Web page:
It didn’t have to be me, by any means, but we’ve made so little progress in diversifying our newsrooms. Newsrooms are a window into America. Journalists have the great power — and responsibility — to choose whose voices we represent and how. We are part, or should be, of the communities we cover.

While Hispanics are credited with helping Biden in Arizona, Trump made significant gains in the Hispanic vote in Florida and Texas. That jump was particularly stark in South Texas, where Biden won in most counties but by a much narrower margin than Hillary Clinton did four years ago.

As a country, we continue to be surprised that Latinos are not a monolithic group and that not all vote for Democrats. Since President Richard Nixon’s 1972 reelection, Republican candidates have pretty consistently received one-quarter to one-third of the Hispanic vote, according to Geraldo L. Cadava, an associate professor at Northwestern University who wrote a book on the topic.

The reasons that Latinos voted for Trump in Florida are different from those who did so in Texas. For Cuban Americans and Venezuelans, among other issues, it was the perceived threat of “socialism” from Biden, while for Mexican Americans in Texas the pull was in part secure borders and support for law enforcement.

The press, pundits and politicians at the national level still see immigration as the key issue for Latinos. If you want to win “their” vote, talk about Dreamers, talk about citizenship, talk about the border. But just as for any other group, there are so many other issues that are important. More than 18% of the U.S. population is Hispanic — 40% in Texas — yet we represent roughly 7% of the newsroom workforce, according to the News Leaders 2019 Diversity Survey. Latinos account for 10% of the staff at ProPublica, 21% at The Texas Tribune and 30% of our joint newsroom partnership.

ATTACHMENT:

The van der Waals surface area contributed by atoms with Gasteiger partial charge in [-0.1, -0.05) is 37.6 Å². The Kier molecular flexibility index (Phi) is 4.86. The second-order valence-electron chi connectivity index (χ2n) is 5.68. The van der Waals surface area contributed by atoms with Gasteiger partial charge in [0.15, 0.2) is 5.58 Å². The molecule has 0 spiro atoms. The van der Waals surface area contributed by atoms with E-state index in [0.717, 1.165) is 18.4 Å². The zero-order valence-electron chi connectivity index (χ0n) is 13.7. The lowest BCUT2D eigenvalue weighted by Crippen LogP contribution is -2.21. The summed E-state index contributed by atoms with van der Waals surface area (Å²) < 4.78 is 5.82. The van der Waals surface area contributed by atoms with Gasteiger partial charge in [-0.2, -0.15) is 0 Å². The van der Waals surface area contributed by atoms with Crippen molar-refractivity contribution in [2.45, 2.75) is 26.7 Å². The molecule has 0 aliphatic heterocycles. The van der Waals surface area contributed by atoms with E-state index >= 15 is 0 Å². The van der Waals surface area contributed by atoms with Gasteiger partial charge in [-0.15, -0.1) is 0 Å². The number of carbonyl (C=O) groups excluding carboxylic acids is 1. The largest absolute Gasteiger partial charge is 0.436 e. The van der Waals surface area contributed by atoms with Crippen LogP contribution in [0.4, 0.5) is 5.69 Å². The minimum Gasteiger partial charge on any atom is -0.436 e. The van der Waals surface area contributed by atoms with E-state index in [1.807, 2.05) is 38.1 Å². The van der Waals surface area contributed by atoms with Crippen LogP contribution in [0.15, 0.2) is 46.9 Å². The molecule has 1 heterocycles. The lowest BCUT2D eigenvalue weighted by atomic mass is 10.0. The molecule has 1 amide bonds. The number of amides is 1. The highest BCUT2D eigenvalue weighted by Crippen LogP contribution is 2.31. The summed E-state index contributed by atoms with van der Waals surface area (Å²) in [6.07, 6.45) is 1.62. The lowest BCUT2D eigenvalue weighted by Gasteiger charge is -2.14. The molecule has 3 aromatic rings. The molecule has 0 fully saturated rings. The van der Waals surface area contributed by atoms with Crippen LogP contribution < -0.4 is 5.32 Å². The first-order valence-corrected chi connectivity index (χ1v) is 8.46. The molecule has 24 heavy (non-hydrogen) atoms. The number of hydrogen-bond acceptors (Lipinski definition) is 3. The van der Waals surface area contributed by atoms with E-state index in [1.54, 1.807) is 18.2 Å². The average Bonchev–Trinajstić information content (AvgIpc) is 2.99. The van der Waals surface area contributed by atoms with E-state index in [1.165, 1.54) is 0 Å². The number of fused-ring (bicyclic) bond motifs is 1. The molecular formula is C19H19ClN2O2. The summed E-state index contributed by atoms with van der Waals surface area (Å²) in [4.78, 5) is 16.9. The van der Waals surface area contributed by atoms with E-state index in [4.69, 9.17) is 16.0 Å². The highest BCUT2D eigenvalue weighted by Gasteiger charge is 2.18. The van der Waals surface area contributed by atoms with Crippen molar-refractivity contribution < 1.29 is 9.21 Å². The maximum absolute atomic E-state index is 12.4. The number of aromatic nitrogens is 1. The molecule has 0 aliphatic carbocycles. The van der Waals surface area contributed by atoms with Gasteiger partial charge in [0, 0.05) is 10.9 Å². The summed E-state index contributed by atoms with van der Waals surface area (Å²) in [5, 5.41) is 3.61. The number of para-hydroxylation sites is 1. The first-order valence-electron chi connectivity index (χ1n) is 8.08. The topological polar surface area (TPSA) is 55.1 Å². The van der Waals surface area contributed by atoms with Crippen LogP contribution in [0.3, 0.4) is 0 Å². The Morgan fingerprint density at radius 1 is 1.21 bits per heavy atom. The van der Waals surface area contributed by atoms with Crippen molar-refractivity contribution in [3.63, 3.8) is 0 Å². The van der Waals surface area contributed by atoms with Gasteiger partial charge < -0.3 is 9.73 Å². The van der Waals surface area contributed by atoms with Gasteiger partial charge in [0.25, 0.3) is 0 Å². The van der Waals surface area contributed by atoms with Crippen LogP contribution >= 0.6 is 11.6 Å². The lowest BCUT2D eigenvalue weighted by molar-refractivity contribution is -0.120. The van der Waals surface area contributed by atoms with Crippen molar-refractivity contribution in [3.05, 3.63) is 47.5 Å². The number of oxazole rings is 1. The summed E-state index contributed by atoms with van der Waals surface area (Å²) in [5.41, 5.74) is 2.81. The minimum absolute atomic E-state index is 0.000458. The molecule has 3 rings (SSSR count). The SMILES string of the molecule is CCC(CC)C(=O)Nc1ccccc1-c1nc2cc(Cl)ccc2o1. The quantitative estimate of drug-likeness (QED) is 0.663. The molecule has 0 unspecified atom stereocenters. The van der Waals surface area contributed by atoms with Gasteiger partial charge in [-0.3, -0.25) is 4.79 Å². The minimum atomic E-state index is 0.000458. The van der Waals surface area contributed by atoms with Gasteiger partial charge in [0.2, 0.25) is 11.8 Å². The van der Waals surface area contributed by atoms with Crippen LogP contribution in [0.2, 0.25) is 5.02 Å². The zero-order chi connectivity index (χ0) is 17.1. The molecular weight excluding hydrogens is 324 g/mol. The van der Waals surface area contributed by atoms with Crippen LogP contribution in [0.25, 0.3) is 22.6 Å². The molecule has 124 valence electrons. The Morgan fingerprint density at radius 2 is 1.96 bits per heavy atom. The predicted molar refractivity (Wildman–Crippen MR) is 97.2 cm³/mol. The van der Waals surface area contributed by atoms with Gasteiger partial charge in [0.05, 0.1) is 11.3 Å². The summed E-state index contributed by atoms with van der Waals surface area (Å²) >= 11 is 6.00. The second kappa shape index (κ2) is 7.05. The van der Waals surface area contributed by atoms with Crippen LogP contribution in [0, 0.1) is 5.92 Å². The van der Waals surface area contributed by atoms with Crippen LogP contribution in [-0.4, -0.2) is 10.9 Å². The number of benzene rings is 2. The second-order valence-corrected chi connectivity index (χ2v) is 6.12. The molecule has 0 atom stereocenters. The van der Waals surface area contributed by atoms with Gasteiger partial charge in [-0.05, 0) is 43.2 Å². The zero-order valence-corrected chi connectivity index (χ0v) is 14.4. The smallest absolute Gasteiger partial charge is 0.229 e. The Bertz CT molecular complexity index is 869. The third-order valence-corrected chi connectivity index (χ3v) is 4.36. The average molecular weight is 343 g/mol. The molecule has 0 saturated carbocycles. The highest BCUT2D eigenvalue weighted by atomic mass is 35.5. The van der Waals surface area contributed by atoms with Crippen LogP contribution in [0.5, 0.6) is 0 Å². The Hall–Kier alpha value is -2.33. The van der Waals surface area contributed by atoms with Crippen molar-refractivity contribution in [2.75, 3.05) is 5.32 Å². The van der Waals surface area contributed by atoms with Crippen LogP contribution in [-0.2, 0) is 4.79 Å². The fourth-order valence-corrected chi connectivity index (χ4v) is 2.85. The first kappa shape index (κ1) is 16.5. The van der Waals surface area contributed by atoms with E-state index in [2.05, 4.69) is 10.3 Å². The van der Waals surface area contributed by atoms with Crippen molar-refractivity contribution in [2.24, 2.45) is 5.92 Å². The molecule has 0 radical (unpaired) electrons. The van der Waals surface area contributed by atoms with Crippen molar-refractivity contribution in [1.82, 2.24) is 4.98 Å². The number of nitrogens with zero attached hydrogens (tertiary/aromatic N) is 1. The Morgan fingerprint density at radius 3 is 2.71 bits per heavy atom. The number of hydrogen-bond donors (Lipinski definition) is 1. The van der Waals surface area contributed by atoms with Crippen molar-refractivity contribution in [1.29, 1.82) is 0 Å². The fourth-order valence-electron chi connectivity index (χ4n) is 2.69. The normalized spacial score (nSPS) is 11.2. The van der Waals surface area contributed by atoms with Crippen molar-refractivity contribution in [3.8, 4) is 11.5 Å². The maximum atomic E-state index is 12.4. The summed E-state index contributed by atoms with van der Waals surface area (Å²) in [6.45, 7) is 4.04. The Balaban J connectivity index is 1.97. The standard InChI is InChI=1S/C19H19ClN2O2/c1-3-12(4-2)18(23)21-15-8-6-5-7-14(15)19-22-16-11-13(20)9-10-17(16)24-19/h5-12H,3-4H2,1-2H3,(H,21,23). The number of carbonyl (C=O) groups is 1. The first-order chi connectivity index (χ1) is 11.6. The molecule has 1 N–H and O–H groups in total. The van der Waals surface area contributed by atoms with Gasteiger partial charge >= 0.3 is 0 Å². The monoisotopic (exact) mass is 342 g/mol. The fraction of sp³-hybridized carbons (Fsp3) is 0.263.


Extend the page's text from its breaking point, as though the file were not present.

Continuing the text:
When trying to make a point about the diversity within this community, I often turn to my family. My grandfather was born in New Mexico to a father who worked at a smelter. At some point his family went back to Mexico, where my grandfather grew up, got married and had kids.

Eventually, he returned to the U.S. for work. The older siblings — including my mom — didn’t fully learn English, prefer to watch Telemundo and identify more as Mexican than American. The younger siblings, though, graduated from high school in El Paso, speak Spanglish and have a split identity between both countries.